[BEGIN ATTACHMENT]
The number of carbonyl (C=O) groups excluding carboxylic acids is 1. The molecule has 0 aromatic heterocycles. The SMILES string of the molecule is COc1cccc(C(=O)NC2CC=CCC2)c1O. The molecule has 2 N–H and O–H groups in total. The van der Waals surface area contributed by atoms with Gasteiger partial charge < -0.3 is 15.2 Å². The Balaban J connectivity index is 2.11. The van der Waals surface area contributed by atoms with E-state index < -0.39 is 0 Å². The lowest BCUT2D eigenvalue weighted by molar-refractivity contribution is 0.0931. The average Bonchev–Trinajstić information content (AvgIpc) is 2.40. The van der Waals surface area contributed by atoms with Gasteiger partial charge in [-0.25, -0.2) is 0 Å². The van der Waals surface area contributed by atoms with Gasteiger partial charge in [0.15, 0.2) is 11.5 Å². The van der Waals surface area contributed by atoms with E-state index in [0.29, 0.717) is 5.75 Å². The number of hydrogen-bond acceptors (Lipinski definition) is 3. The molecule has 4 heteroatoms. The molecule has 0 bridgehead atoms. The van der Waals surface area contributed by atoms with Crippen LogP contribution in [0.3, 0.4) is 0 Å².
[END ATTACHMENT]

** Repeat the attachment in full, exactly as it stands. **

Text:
The number of carbonyl (C=O) groups excluding carboxylic acids is 1. The molecule has 0 aromatic heterocycles. The SMILES string of the molecule is COc1cccc(C(=O)NC2CC=CCC2)c1O. The molecule has 2 N–H and O–H groups in total. The van der Waals surface area contributed by atoms with Gasteiger partial charge < -0.3 is 15.2 Å². The Balaban J connectivity index is 2.11. The van der Waals surface area contributed by atoms with E-state index < -0.39 is 0 Å². The lowest BCUT2D eigenvalue weighted by molar-refractivity contribution is 0.0931. The average Bonchev–Trinajstić information content (AvgIpc) is 2.40. The van der Waals surface area contributed by atoms with Gasteiger partial charge in [-0.25, -0.2) is 0 Å². The van der Waals surface area contributed by atoms with Gasteiger partial charge in [0.15, 0.2) is 11.5 Å². The van der Waals surface area contributed by atoms with E-state index in [0.29, 0.717) is 5.75 Å². The number of hydrogen-bond acceptors (Lipinski definition) is 3. The molecule has 4 heteroatoms. The molecule has 0 bridgehead atoms. The van der Waals surface area contributed by atoms with Crippen LogP contribution in [0.3, 0.4) is 0 Å².